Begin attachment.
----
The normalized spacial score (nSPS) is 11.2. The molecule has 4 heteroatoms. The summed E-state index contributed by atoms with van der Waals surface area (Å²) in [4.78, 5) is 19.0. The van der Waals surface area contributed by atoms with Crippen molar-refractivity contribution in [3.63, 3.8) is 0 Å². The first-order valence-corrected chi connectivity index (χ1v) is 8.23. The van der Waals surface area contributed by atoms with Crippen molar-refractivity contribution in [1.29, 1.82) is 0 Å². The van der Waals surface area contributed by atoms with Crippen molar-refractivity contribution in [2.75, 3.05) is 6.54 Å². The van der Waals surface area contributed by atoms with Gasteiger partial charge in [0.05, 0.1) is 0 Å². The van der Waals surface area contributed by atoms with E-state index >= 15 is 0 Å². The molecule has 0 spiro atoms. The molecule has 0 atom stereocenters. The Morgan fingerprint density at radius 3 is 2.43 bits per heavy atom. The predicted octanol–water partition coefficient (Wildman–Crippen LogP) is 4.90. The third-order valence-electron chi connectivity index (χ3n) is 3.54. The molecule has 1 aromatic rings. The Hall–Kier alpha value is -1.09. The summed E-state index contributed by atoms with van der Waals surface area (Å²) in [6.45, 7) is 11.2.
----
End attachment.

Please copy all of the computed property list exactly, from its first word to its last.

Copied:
The normalized spacial score (nSPS) is 11.2. The molecule has 4 heteroatoms. The summed E-state index contributed by atoms with van der Waals surface area (Å²) in [4.78, 5) is 19.0. The van der Waals surface area contributed by atoms with Crippen molar-refractivity contribution in [3.63, 3.8) is 0 Å². The first-order valence-corrected chi connectivity index (χ1v) is 8.23. The van der Waals surface area contributed by atoms with Crippen molar-refractivity contribution in [1.29, 1.82) is 0 Å². The van der Waals surface area contributed by atoms with Crippen molar-refractivity contribution in [2.75, 3.05) is 6.54 Å². The van der Waals surface area contributed by atoms with Gasteiger partial charge in [0.05, 0.1) is 0 Å². The van der Waals surface area contributed by atoms with E-state index >= 15 is 0 Å². The molecule has 0 spiro atoms. The molecule has 0 atom stereocenters. The Morgan fingerprint density at radius 3 is 2.43 bits per heavy atom. The predicted octanol–water partition coefficient (Wildman–Crippen LogP) is 4.90. The third-order valence-electron chi connectivity index (χ3n) is 3.54. The molecule has 1 aromatic rings. The Hall–Kier alpha value is -1.09. The summed E-state index contributed by atoms with van der Waals surface area (Å²) in [6.45, 7) is 11.2.